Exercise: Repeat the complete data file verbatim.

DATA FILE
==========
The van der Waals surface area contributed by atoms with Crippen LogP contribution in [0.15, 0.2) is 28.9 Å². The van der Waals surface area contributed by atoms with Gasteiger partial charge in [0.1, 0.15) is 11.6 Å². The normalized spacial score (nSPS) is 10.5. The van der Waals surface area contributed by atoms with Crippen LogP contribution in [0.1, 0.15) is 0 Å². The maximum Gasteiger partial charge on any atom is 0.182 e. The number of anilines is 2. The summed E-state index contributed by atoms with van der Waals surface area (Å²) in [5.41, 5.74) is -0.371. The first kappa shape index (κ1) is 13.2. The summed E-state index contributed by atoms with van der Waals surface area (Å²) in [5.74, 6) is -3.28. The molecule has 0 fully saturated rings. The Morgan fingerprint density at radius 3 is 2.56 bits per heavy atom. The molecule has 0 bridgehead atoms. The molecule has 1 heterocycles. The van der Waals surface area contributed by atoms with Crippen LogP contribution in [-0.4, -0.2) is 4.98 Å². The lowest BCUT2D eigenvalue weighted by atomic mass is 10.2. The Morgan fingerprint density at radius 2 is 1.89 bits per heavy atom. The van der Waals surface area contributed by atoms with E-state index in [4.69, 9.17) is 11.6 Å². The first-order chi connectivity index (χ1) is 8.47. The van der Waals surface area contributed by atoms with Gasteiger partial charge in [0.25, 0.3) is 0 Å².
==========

The van der Waals surface area contributed by atoms with Crippen LogP contribution in [0.15, 0.2) is 28.9 Å². The van der Waals surface area contributed by atoms with Gasteiger partial charge in [0.1, 0.15) is 11.6 Å². The normalized spacial score (nSPS) is 10.5. The van der Waals surface area contributed by atoms with Crippen LogP contribution in [0.1, 0.15) is 0 Å². The maximum Gasteiger partial charge on any atom is 0.182 e. The number of anilines is 2. The summed E-state index contributed by atoms with van der Waals surface area (Å²) in [5.41, 5.74) is -0.371. The first kappa shape index (κ1) is 13.2. The summed E-state index contributed by atoms with van der Waals surface area (Å²) in [5.74, 6) is -3.28. The molecule has 0 fully saturated rings. The Morgan fingerprint density at radius 3 is 2.56 bits per heavy atom. The molecule has 0 bridgehead atoms. The molecule has 1 heterocycles. The van der Waals surface area contributed by atoms with Crippen LogP contribution in [-0.4, -0.2) is 4.98 Å². The lowest BCUT2D eigenvalue weighted by atomic mass is 10.2. The Morgan fingerprint density at radius 2 is 1.89 bits per heavy atom. The van der Waals surface area contributed by atoms with E-state index in [4.69, 9.17) is 11.6 Å². The first-order chi connectivity index (χ1) is 8.47. The van der Waals surface area contributed by atoms with Gasteiger partial charge in [0.25, 0.3) is 0 Å².